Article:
Trial Report – Motor Vehicle Accident in Medford, Part I

On July 8, 2008 at about 3:45 p.m., our client was the driver of a 2005 Dodge Ram pickup, driving eastbound in the right lane on E. Main Street – which has two lanes of travel in each direction – in Medford, Oregon. At the same time, the Defendant was driving a 2000 Audi A8 Quattro Sedan northbound on Cottage Street, which intersects with E. Main. At that intersection, Cottage Street is marked with a stop sign. As our client proceeded legally along E. Main toward the intersection with Cottage Street, the Defendant accelerated from the stop sign onto E. Main. Our client hit his brakes and swerved into the left lane to avoid a collision, but the Defendant continued across the intersection, crashing into the passenger-side of the pickup. Our client was thrown side-to-side upon impact.

Though both vehicles were drivable after the crash, the collision was of significant impact. At trial, our client described the accident as follows: “It was like a jolt, I was kind of shocked that it felt that hard.” However, he admitted that he struck nothing inside the cab of the truck. He further stated that the Defendant accelerated onto E. Main, never hitting his brakes. Fortunately, his pickup sits rather high up, so more significant damage to the passenger-side body of the Dodge was avoided. Nonetheless, the truck sustained $2,222.27 in damages. The Defendant’s car, which sits lower to the ground, did not fare as well and sustained an estimated $3,720.88 in damages.

Though our client felt some discomfort in the days after the crash, he did not realize that he was seriously injured. However, his symptoms worsened in the days following the crash. He first sought treatment at his chiropractor just a few days after the crash, on July 14, 2008, for “obvious” neck pain “radiating throughout his cervicothoracic region including into the right shoulder and upper arm,” as well as headaches, all of which he attributed to the motor vehicle accident (MVA). It is notable that he consistently complained of these problems throughout the course of his treatment, leading to the discovery of the severity of his injuries.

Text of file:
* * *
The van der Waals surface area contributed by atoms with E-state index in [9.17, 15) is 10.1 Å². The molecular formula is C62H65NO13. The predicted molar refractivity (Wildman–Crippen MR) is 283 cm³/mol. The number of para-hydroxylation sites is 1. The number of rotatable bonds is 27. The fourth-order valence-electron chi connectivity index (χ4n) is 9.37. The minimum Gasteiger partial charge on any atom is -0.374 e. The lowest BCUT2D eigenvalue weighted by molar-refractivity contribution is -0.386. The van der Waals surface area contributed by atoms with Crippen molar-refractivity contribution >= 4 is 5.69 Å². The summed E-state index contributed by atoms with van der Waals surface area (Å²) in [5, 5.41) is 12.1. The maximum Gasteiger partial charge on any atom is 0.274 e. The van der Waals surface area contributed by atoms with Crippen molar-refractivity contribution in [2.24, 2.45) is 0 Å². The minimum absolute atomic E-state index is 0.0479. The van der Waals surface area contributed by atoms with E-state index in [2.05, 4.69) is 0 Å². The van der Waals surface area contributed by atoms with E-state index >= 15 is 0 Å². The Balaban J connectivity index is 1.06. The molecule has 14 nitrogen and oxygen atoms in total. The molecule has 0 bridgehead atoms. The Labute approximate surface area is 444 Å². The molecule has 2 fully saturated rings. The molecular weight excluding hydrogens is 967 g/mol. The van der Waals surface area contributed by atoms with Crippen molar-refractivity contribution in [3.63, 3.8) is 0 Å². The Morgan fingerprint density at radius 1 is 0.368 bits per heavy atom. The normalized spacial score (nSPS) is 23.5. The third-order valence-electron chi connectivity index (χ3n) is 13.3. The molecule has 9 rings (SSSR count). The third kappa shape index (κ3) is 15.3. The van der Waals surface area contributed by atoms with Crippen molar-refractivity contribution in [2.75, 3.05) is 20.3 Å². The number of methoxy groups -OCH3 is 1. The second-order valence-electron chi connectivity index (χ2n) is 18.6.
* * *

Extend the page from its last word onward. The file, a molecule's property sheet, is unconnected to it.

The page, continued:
Our client ultimately required right shoulder surgery a year after the collision. Prior to that point, he had tried steroid injections, medication, and physical therapy to no avail. Unfortunately, the surgery left him with a significantly restricted range of motion in his right shoulder, as well as pain with use. His neck was also in fairly severe pain, particularly with use. The Defendant’s own Independent Medical Examiner (IME) attributed all of our client’s symptoms to the MVA at issue and discounted any prior degeneration causally.

Because of his injuries, our client, who is self employed in the construction business, was unable to work as he had prior to the accident. He had to reduce the amount of work he did and turned down most jobs he would have otherwise taken – jobs he was once able to do on his own. As a result, he sustained lost earning capacity.

The Defendant admitted liability, causation, and past medical expenses. However, the Defendant denied the remainder of the damages, apart from suggesting a small award of noneconomic damages would be appropriate.

Going into trial, our prayer was for $53,612.78 past medical expenses, $50,000 future medical expenses, $219,698.74 in impaired earning capacity, and $250,000 in noneconomic damages.

In my next post, I’ll give the details of the trial.

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